Today is of great importance to women around the world. Since 1975, 8 March has been the official International Women’s Day, giving us a chance to remember women’s past and current struggles and celebrate their achievements.
Women’s rights are at the core of human rights. Whether it is to do with women’s lack of education or political participation, wage inequality or gender based violence, these are all human rights issues that are high on the agenda.
Sadly, another pressing issue is torture of and sexual violence against women and girls.
Torture is a global endemic that destroys the lives of millions of people. Every day and in all corners of the world, women are being subjected to torture and other forms of abuse, often for no other reason than being a woman.
Some of the most prominent people in the fight against torture are women. To celebrate International Women’s Day, we look at four inspirational women who have seen or experienced the horrors of torture as an advocate, a caregiver and a victim.
The advocate: Inge Genefke
Inge Genefke is a prize-winning campaigner and medical doctor who has devoted her career specifically to the treatment and rehabilitation of victims of torture. As one of the pioneers of the anti-torture movement, she began her career in this field in 1973 when Amnesty International started a campaign to diagnose and heal torture victims in Chile.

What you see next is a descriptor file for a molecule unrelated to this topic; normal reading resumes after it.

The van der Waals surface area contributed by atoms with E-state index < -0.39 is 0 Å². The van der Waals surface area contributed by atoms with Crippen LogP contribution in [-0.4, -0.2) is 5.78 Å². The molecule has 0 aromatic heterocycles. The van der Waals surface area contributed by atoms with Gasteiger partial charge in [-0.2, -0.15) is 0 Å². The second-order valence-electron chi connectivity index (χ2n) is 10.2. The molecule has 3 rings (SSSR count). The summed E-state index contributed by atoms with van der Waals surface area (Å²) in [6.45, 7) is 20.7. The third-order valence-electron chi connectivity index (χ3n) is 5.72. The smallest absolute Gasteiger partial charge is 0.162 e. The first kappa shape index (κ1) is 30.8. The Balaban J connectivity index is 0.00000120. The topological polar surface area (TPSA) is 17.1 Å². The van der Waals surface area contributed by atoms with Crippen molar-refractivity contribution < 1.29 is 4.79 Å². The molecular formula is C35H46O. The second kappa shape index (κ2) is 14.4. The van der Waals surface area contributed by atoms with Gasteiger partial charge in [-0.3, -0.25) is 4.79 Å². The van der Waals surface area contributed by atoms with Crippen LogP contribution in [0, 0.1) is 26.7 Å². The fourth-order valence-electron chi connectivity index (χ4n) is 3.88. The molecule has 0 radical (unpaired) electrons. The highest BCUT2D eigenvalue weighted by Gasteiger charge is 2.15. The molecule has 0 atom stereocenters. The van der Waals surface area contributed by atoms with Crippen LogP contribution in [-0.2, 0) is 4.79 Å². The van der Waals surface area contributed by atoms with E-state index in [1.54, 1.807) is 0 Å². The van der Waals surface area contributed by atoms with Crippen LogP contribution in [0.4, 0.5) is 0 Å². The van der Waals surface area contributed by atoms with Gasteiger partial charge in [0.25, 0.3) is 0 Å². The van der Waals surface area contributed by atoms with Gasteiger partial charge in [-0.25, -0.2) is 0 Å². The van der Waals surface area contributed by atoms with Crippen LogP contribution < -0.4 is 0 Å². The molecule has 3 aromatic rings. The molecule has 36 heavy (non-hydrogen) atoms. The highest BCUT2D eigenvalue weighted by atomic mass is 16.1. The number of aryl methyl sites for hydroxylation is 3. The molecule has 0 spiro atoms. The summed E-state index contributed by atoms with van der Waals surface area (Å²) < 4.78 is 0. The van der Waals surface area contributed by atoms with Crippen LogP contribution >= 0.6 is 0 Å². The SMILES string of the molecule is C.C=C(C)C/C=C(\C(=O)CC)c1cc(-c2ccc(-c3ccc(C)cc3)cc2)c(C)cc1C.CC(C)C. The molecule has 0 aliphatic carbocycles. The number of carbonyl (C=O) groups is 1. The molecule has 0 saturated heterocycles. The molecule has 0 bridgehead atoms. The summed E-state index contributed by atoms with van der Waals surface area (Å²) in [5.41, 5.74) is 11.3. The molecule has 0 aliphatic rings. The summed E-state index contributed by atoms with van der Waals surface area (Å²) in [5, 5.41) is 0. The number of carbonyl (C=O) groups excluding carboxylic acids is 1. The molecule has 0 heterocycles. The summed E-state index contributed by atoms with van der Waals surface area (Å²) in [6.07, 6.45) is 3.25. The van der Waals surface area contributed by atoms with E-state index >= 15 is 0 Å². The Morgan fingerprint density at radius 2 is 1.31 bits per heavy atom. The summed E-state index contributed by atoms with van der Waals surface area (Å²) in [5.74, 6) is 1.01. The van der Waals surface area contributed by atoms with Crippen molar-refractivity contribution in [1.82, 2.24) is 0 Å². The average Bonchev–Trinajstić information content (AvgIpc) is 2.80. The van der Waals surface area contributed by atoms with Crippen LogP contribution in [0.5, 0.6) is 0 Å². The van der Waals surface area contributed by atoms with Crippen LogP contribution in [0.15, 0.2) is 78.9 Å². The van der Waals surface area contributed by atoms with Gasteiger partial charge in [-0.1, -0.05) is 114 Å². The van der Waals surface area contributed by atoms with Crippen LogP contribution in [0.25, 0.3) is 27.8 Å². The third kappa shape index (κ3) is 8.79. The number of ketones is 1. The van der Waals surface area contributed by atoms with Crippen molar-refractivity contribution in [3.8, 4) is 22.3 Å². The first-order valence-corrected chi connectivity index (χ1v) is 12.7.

Inge Genefke started as co-founder of the Danish Medical Group of Amnesty International in 1974. At that time, no knowledge existed about the destructive influence of torture on the victim’s physical and psychological health. The work of Genefke’s group resulted in the establishment of more medical groups the world over.
In 1982, Genefke established the Rehabilitation and Research Centre for Torture Victims (RCT) in Denmark and three years later the International Rehabilitation Council for Torture Victims was founded as the global umbrella organisation for torture rehabilitation centres.
Now 77 years old, Inge Genefke still campaigns and makes the news when perpetrators make it to Denmark on official visits.
The caregiver: Yadira Narvaez
During her medicine studies in Ecuador in the late 1980s, Yadira Narvaez worked at the medical department of a male prison. The experience became one of the most transformative events in her life. Seeing first-hand the lack of respect for human rights in prisons made Dr Narvaez realise that she needed to do something to try to protect prisoners and to assist torture survivors.
Determined to give torture victims in prison access to rehabilitation services, she went on to also work in the treatment of female detainees at another penal institution.
In 1997, Dr Narvaez helped found the Foundation for Rehabilitation of Victims of Violence (PRIVA). PRIVA focuses on the prevention and eradication of torture in Ecuador and the care of torture victims and their families.
Today, Dr Narvaez continues to be a strong voice in the anti-torture movement in Ecuador, despite the personal risks involved.
“The security situation for forensic doctors in Ecuador is concerning, especially for those who document cases of torture, but people have to raise their voices to speak about what is happening in this country”, said Dr Narvaez. “As an independent professional, I am also a voice for the torture victims and, hopefully, can contribute to ending impunity for those who torture”.